Heavy Rain Leads To Spike In 'Thunderstorm Asthma Attacks'

The Huffington Post UK  |  By Posted: 08/05/2012 10:48 Updated: 08/05/2012 10:48

Rain Asthma

Predictions of a stormy summer are cause for concern among Asthma experts, who point out that heavy rain can trigger serious attacks in sufferers.

Speaking to The Telegraph, Dr Prasanna Sankaran, a specialist registrar in respiratory medicine at the Norfolk and Norwich hospital, said: "The new cases are often after heavy rain and thunderstorms which can trigger an attack."

According to Dr Sankaran, damp weather increases the likelihood of fungal spores being released from soil into the air.

Scroll down to find out how to help an asthma attack sufferer

UK weather forecasters continue to predict more thunder and lightning after storms swept across the country yesterday, bringing tornadoes to some areas.

Angela Jones, nurse specialist at Asthma UK, agrees that the risk of an attack increases during thunderstorms.

Jones told Huffpost Lifestyle: "Large quantities of pollen can be released into the air that trigger asthma symptoms and raise the risk of an emergency hospital admission."

"It also believed 'downdraughts' of cold air sweep up high concentrations of pollen and spores. These are thrust into the air, where they are broken up into smaller pieces that can penetrate deep into the lungs."

Jones highlighted that the increased risk of an asthma attack during volatile weather means it’s crucial for people keep their asthma medicines with them and windows closed to keep allergens out.

Asthma kills three people every day, and someone is admitted to hospital with a potentially fatal asthma attack every seven minutes in the UK, yet attacks and hospital admissions can be prevented by spotting and treating early warning signs.

Asthma UK are encouraging people with asthma to take The Triple A Test to help them find out their risk of having an attack and advise them what they can do to reduce it.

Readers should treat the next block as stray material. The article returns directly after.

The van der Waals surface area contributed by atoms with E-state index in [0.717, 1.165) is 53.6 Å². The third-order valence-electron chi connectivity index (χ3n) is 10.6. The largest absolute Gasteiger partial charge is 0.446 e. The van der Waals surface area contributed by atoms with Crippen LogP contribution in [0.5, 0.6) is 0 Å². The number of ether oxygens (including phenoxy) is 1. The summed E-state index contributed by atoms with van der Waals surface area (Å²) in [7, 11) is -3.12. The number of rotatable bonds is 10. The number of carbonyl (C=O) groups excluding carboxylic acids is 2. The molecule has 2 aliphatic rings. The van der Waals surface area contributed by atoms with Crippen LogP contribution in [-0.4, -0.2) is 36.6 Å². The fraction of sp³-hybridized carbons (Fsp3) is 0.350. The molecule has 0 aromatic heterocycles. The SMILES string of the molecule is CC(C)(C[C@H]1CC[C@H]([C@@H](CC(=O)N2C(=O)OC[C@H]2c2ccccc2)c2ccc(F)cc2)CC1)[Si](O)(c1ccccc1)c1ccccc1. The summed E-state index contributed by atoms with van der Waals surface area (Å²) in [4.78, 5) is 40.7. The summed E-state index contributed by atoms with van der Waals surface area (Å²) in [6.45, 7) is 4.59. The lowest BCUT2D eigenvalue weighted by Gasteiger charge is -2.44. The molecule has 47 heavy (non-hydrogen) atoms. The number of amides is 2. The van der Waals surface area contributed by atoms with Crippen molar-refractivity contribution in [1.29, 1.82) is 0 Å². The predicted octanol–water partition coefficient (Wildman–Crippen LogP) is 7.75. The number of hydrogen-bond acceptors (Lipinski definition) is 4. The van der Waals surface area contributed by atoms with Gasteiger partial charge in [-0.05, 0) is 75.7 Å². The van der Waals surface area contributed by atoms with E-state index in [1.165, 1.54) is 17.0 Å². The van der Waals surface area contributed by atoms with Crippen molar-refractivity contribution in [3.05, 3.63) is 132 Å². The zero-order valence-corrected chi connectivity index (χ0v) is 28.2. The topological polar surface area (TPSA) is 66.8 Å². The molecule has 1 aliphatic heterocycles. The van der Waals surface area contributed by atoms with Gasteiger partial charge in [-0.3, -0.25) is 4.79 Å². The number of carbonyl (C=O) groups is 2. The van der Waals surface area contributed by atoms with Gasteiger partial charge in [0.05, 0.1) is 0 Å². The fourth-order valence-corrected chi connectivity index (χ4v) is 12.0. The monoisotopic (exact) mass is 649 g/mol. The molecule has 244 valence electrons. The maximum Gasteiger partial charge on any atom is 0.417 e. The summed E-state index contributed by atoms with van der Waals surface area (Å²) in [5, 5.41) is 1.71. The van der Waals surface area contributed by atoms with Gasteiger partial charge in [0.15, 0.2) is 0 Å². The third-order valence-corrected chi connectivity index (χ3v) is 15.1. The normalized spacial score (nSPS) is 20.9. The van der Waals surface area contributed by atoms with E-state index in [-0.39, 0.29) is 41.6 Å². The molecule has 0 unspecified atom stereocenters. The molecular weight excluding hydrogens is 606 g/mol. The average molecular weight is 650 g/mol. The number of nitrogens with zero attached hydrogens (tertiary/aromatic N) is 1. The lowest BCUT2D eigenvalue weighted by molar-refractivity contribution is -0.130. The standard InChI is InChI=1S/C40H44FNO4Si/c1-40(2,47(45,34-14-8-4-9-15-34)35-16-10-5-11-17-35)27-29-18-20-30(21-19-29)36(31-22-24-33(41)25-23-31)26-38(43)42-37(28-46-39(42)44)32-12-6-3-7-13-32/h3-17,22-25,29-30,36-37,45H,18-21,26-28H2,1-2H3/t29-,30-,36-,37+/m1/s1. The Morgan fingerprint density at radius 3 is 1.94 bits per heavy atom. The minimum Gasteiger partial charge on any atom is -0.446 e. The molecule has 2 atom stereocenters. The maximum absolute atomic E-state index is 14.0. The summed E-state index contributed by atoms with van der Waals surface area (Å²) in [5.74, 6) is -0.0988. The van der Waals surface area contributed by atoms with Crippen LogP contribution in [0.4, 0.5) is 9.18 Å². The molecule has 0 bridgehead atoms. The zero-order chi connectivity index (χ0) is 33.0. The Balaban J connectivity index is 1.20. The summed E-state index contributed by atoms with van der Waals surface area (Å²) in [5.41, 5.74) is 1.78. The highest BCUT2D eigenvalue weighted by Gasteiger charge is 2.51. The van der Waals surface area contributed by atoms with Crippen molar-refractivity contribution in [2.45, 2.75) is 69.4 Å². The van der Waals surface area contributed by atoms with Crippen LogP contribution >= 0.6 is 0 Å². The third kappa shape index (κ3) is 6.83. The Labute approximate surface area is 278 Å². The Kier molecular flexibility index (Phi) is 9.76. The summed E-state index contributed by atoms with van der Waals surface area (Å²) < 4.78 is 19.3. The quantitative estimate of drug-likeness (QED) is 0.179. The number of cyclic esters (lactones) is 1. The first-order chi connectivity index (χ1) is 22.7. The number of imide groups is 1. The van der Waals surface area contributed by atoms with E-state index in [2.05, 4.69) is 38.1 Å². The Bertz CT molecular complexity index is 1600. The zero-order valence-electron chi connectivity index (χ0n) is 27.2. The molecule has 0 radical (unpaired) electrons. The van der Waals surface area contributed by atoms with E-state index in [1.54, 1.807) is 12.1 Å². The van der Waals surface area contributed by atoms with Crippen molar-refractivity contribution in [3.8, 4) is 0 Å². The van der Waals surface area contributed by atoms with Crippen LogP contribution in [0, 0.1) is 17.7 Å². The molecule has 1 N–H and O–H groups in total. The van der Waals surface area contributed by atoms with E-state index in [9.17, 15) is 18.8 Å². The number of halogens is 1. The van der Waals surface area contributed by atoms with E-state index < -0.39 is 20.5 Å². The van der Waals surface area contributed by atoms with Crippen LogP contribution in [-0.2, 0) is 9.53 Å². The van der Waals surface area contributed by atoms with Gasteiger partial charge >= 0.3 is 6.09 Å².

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  • What To Do If Someone Is Having An Asthma Attack

  • Step One

    Ask if they have their reliever inhaler (usually blue) and where it is. You may need to get it out of their bag for them.

  • Step Two

    Encourage them to take one to two puffs of their reliever inhaler.

  • Step Three

    Make sure they are sitting up.

  • Step Four

    Encourage them to take slow and steady breaths.

  • Step Five

    Keep them calm and reassure them.

  • Step Six

    If they are still not feeling better after two minutes they can take two puffs of their reliever again and continue to do so every two minutes (up to a maximum of 10 puffs).

  • Step Seven

    If they feel better, they should be OK to carry on with their day - but make sure they see a doctor as soon as possible (ideally the same day).

  • Step Eight

    If at any time you are worried about them, call an ambulance.

  • Step Nine

    If after 10 minutes they don't feel better and their inhaler doesn't seem to be helping them, then call an ambulance.

  • Step 10

    If the ambulance hasn't arrived after 10 minutes then the sufferer should repeat Step 6, until help arrives.